ISTOCK, CHRISCHRISWStresses in adulthood can take their toll on the length of telomeres, those stretches of DNA protecting the ends of chromosomes that are widely regarded as markers for cellular aging. Studies of children living in tough environments, such as with abusive parents, also hint at telomere shortening. But the relationship between telomeres and childhood stresses has not been entirely clear.
In a new study, researchers examined the effect of a health intervention entailing improved sanitation, water quality, and nutrition on the telomere length of children in their first two years of life. The results—published in eLife earlier this month (October 5)—were unexpected: the intervention appeared to have accelerated the shortening of telomeres compared to control groups.
“It’s a fascinating paper,” says Abraham Aviv, who researches telomeres at Rutgers New Jersey Medical School and who was not involved in the study. “I anticipated that if there was any effect, it would be in the opposite direction.”
Telomeres shorten with each cell division, eventually leading to genomic instability. Many factors may accelerate this shortening in late life, such as infections. Animal studies, for instance, have shown that repeated exposures to pathogens can cause telomere attrition, and infections have been associated with shorter telomere length in adults. But there’s a big research gap when it comes to early life. “We don’t know very much about [telomere length] in young children and we wanted to figure out what kind of environmental factors contribute to it,” says Audrie Lin, the lead author of the study and a microbiologist in John Colford’s group at the University of California, Berkeley.
Lin and her colleagues’ study was part of a larger trial in rural Bangladesh exploring the effect of a hygiene and nutritional intervention on overall child health (the WASH Benefits trial). Pregnant women were randomly divided into groups that received some combination of supplies such as nutritional supplements, sanitary toilets, and handwashing facilities for their infants. Control groups did not receive these. The researchers measured telomere length from blood samples obtained from 662 children (341 from the intervention groups and 321 from the control group) after their first year, and then again after their second year.
Children raised in the intervention groups were less likely to get diarrhea or infections than the control group, and they also grew faster. But contrary to expectations, after the first year, these kids had significantly shorter telomeres—6,650 base pairs on average, 163 base pairs shorter than the control group. By the second year, telomeres had shortened in the control group as well, and there was no longer a significant difference between these children and those who received the interventions.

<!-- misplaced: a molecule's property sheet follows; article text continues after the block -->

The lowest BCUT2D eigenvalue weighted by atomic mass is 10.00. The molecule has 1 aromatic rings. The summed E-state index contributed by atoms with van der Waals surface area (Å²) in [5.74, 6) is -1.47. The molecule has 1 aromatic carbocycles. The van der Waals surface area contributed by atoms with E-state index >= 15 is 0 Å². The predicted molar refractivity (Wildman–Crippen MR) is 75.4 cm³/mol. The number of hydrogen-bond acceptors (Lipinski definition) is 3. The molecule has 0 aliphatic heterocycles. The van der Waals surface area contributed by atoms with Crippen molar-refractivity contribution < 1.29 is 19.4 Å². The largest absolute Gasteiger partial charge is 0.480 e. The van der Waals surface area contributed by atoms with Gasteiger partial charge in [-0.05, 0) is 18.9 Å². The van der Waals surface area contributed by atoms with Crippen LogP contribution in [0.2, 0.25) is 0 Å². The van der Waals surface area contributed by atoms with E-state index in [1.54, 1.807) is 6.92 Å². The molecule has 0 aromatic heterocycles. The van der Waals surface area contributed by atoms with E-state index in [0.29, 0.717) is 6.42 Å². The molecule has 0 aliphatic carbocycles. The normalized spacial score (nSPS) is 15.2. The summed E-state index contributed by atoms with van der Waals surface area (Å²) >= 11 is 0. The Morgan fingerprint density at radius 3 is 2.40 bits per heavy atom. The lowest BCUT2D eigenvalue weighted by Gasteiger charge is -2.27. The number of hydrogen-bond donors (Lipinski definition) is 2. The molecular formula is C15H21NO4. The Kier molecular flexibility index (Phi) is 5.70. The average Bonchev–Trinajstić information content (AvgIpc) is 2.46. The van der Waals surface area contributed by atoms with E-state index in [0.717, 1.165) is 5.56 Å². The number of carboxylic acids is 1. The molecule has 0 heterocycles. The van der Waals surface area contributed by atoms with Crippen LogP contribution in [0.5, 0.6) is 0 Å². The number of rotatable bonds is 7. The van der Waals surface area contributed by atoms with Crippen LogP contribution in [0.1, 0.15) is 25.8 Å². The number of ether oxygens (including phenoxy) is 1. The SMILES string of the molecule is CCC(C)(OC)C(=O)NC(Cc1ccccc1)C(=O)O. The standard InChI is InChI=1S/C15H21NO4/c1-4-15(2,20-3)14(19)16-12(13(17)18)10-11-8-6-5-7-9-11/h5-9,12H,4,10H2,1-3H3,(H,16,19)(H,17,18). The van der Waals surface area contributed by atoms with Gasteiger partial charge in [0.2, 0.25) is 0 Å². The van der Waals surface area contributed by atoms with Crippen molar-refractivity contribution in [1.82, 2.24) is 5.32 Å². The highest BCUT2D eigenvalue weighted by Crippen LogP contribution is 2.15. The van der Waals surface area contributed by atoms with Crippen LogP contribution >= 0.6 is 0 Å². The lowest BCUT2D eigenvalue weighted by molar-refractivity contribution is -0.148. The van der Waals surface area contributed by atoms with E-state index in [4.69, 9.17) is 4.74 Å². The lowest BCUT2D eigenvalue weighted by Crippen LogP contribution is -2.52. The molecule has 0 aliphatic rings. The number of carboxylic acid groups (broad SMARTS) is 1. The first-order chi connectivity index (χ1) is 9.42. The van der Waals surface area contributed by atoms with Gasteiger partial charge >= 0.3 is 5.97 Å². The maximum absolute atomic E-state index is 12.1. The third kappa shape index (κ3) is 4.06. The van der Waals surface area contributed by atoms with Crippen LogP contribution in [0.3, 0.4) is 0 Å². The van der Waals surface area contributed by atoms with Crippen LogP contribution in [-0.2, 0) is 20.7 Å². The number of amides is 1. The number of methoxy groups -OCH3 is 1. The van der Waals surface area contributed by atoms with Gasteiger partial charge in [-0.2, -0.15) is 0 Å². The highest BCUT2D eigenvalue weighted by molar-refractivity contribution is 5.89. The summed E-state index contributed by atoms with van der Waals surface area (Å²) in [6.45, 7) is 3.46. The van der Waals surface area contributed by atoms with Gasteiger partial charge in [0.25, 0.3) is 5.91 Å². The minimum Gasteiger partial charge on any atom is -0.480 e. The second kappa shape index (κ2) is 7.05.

Lin was surprised by this outcome, having expected that the children in the control arm would have the shorter telomeres, as they were being exposed to more stressors in their environment.
Her interpretation is that the shorter telomeres in the intervention group likely reflect the toddlers’ improved physical growth rather than decreased biological stress. “If you have a lot of growth, you [might] have faster telomere attrition rates,” she speculates.
Aviv thinks this is a reasonable explanation, explaining that this is in line with previous research showing that body mass has an inverse correlation with telomere length in older children. However, he was surprised that the study did not present data that demonstrated the relationship between telomere length and growth of the children from the trial. “That’s the key story here,” he says.
Aviv adds that the general idea that short telomeres are bad and long telomeres are good is oversimplified. “Like any biological factor, there are trade-offs,” he says. For instance, shorter telomere length has been linked to diseases such as diabetes, cardiovascular disease, and early death. Conversely, a recent study showed that longer telomeres are linked to an increased risk for major cancers.
Judith Carroll, who studies the links between behavior and health at the University of California, Los Angeles, and who was not involved in the study, says the results are very interesting, but should be treated with caution. “I think the causal inference that the intervention is driving the differences is premature.” She notes that the authors did not take any measurements of telomere length before the intervention, which would have helped their interpretation about causality more clearly.
On the whole, Aviv says that he is glad to see telomere research is moving towards a focus on young children. “If these findings are replicated by future studies, it’s definitely a very relevant paper.”
AUDRIE LIN / UNIVERSITY OF CALIFORNIA, BERKELEY
A. Lin et al., “Effects of water, sanitation, handwashing, and nutritional interventions on telomere length among children in a cluster-randomized controlled trial in rural Bangladesh,” eLife, doi:10.7554/eLife.29365, 2017.